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Abraham Lincoln

Don664 Wrote: Feb 20, 2013 8:27 AM
So what? What he finally did was justified. Had he not fired back (Fort Sumter was fired on first), it would have contributed to the balkanization of the North American Continent. There probably would have been 3 or 4 countries instead of one. States rights are still there, the states just haven't demanded it. And slavery did die. However it was accomplished.
Ms Kelly Wrote: Feb 20, 2013 10:34 AM
Many states are starting to demand their rights. http://tenthamendmentcenter.com/

It remains to be seen what will happen in this country when Presidents current and future wake up to the realization that states today will not roll over for the federal government. Another war, maybe?
Kevin 354 Wrote: Feb 20, 2013 8:45 AM
The binding of individuals to slavery, but to pay in service for the debts established not by that individual or his association, however by agrement and order of associations seperate from them, still exists on a grand scale.
Bob319 Wrote: Feb 20, 2013 8:43 AM
Please remember that the Fort Sumter was fired on first because the North send down additional troops with the orders to start a war. Lincoln knew the need to have the south fire the first shot and he worked a way to make it happen. If the ended of slavery was such a desired event in the 1860s then how can you explain reconstruction and the 'love' the north showed the ex slaves. The uncivil war is very interesting but much is lost when only viewed through a 21 century lens.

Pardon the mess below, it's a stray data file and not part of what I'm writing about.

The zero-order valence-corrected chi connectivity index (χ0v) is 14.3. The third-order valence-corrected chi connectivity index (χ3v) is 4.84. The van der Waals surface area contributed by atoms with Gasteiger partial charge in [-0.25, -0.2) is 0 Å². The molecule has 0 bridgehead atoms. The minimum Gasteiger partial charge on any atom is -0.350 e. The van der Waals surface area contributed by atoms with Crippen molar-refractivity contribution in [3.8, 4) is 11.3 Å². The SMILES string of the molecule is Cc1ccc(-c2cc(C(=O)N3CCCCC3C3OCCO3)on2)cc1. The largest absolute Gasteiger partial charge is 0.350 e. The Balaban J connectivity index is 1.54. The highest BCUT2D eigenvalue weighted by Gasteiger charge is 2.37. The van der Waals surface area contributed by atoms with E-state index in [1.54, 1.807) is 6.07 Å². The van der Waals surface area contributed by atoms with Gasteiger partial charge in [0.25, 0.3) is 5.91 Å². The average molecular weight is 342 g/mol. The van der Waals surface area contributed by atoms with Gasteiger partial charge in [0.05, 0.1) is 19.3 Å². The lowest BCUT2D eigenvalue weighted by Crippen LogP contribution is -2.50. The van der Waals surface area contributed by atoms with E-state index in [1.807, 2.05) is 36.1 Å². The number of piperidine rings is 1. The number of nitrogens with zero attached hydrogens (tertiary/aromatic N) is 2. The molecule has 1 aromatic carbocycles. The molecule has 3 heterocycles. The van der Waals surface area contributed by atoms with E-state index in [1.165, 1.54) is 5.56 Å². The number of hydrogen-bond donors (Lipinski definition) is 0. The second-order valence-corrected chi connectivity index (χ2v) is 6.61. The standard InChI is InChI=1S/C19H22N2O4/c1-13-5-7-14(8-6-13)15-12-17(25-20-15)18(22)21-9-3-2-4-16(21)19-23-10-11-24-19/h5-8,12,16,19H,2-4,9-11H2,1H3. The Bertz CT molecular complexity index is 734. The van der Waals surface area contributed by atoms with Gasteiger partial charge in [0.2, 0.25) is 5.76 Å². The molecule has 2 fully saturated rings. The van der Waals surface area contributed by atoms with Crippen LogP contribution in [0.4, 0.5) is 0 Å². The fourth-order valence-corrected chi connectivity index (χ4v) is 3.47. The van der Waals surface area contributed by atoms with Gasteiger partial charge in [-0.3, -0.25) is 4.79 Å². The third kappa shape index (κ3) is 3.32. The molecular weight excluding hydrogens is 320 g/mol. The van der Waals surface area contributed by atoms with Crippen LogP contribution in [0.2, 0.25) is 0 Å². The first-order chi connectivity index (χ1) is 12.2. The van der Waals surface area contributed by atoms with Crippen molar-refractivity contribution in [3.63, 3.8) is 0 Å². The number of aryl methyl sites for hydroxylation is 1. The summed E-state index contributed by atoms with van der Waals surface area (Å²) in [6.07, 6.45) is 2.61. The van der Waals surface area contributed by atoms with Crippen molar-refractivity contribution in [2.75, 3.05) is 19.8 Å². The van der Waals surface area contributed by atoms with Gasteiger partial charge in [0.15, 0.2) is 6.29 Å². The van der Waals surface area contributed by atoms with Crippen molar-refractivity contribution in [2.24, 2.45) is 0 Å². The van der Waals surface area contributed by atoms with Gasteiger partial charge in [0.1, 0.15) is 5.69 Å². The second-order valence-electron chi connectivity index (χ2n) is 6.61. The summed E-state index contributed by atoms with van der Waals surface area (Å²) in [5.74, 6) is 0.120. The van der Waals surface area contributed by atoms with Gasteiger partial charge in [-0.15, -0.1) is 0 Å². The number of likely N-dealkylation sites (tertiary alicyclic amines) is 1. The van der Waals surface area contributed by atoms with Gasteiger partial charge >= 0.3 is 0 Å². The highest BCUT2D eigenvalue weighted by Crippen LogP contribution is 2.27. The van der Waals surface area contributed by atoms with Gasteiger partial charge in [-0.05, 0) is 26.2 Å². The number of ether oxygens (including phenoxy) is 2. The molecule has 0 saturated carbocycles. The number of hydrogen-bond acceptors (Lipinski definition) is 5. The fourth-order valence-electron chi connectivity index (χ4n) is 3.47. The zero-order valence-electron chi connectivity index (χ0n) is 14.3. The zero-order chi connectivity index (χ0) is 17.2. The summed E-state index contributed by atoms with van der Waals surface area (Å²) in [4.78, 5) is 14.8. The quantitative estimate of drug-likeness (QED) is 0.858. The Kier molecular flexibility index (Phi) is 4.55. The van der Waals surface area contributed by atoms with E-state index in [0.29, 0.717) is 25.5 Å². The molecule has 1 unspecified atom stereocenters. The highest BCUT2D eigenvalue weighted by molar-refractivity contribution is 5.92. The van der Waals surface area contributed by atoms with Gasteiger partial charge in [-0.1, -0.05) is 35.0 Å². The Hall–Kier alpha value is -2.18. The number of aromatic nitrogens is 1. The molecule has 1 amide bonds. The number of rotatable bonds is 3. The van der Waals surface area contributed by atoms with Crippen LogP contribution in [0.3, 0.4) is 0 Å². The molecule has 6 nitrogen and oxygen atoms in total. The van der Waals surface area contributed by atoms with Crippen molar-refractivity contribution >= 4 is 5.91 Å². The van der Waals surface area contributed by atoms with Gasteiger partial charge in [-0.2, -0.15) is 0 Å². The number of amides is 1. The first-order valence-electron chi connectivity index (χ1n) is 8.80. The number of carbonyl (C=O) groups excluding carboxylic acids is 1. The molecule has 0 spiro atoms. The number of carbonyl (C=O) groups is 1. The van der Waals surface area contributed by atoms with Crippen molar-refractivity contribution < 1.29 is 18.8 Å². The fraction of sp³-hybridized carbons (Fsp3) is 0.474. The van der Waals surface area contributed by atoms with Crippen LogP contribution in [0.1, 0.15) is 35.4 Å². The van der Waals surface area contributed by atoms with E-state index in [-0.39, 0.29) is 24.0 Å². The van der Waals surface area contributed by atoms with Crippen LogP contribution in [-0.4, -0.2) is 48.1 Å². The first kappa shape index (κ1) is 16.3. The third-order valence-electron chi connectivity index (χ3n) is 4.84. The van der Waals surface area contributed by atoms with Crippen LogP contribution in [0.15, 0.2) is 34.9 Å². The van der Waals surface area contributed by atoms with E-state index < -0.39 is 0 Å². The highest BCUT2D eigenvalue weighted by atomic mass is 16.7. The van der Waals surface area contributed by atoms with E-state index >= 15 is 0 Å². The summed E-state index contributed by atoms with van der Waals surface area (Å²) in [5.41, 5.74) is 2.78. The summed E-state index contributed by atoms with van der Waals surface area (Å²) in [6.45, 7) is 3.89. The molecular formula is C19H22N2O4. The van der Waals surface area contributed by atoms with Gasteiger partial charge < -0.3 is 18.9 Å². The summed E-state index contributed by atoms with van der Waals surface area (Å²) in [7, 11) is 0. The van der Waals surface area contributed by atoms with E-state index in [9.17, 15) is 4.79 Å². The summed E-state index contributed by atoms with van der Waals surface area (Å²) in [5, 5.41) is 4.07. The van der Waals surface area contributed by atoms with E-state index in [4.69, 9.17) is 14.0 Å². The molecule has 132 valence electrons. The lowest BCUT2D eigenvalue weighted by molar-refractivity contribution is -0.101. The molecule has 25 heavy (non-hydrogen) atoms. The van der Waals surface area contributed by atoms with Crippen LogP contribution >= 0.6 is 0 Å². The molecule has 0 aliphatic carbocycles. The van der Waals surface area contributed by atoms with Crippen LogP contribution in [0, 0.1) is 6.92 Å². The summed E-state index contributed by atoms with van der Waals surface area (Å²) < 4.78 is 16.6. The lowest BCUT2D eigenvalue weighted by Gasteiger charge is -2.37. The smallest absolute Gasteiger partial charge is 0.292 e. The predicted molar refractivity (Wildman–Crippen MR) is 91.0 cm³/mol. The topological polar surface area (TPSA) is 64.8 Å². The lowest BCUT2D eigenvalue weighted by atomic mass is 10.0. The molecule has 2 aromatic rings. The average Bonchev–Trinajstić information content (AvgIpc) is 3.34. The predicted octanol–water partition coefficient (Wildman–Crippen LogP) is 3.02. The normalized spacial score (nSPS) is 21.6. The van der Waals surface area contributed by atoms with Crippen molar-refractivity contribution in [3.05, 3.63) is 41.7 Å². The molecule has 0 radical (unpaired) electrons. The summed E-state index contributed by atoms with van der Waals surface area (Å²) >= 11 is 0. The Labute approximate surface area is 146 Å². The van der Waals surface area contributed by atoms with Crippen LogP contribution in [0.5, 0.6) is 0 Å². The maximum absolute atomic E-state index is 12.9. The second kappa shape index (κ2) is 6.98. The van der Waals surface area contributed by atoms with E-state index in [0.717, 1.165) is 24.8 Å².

Robert2086 Wrote: Feb 20, 2013 9:18 AM
Lincoln had no way to supply the forts in the South, and everyone knew it. They would have had to be abandoned if the South had not been so anxious for war.
Steven Spielberg's "Lincoln" has been a box-office hit and nominated for 12 Academy Awards, including best picture, best director and best actor for Daniel Day-Lewis, who portrayed our 16th president. I haven't seen the movie; therefore, this column is not about the movie but about a man deified by many. My colleague Thomas DiLorenzo, economics professor at Loyola University Maryland, exposed some of the Lincoln myth in his 2006 book, "Lincoln Unmasked." Now comes Joseph Fallon, cultural intelligence analyst and former U.S. Army Intelligence Center instructor, with his new e-book, "Lincoln Uncensored." Fallon's book examines 10 volumes of collected writings and...